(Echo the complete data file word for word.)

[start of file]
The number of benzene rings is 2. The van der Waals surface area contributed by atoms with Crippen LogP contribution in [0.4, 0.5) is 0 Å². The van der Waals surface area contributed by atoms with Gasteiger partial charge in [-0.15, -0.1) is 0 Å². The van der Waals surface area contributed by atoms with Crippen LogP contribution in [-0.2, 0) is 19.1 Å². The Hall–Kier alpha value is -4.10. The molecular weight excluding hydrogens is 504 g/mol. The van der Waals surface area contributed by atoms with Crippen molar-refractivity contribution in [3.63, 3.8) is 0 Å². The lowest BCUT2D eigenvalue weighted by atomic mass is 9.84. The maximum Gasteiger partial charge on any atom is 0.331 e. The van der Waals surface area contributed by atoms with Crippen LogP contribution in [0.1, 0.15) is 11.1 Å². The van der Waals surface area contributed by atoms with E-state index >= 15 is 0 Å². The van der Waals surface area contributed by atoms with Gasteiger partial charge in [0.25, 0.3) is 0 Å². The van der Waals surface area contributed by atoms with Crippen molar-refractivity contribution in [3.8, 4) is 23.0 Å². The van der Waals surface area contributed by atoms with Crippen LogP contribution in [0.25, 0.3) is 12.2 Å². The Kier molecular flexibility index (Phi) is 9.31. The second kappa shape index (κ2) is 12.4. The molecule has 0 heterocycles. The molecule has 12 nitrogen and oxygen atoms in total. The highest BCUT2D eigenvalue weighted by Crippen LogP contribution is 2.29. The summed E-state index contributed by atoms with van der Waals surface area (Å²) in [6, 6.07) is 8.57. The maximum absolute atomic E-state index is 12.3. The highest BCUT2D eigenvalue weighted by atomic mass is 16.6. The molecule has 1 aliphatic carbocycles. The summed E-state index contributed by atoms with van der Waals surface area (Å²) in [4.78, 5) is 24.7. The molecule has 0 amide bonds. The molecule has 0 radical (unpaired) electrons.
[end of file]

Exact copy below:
The number of benzene rings is 2. The van der Waals surface area contributed by atoms with Crippen LogP contribution in [0.4, 0.5) is 0 Å². The van der Waals surface area contributed by atoms with Gasteiger partial charge in [-0.15, -0.1) is 0 Å². The van der Waals surface area contributed by atoms with Crippen LogP contribution in [-0.2, 0) is 19.1 Å². The Hall–Kier alpha value is -4.10. The molecular weight excluding hydrogens is 504 g/mol. The van der Waals surface area contributed by atoms with Crippen molar-refractivity contribution in [3.63, 3.8) is 0 Å². The lowest BCUT2D eigenvalue weighted by atomic mass is 9.84. The maximum Gasteiger partial charge on any atom is 0.331 e. The van der Waals surface area contributed by atoms with Crippen LogP contribution in [0.1, 0.15) is 11.1 Å². The van der Waals surface area contributed by atoms with E-state index >= 15 is 0 Å². The van der Waals surface area contributed by atoms with Gasteiger partial charge in [0.25, 0.3) is 0 Å². The van der Waals surface area contributed by atoms with Crippen molar-refractivity contribution in [3.8, 4) is 23.0 Å². The van der Waals surface area contributed by atoms with Crippen LogP contribution in [0.25, 0.3) is 12.2 Å². The Kier molecular flexibility index (Phi) is 9.31. The second kappa shape index (κ2) is 12.4. The molecule has 0 heterocycles. The molecule has 12 nitrogen and oxygen atoms in total. The highest BCUT2D eigenvalue weighted by Crippen LogP contribution is 2.29. The summed E-state index contributed by atoms with van der Waals surface area (Å²) in [6, 6.07) is 8.57. The maximum absolute atomic E-state index is 12.3. The highest BCUT2D eigenvalue weighted by atomic mass is 16.6. The molecule has 1 aliphatic carbocycles. The summed E-state index contributed by atoms with van der Waals surface area (Å²) in [4.78, 5) is 24.7. The molecule has 0 amide bonds. The molecule has 0 radical (unpaired) electrons.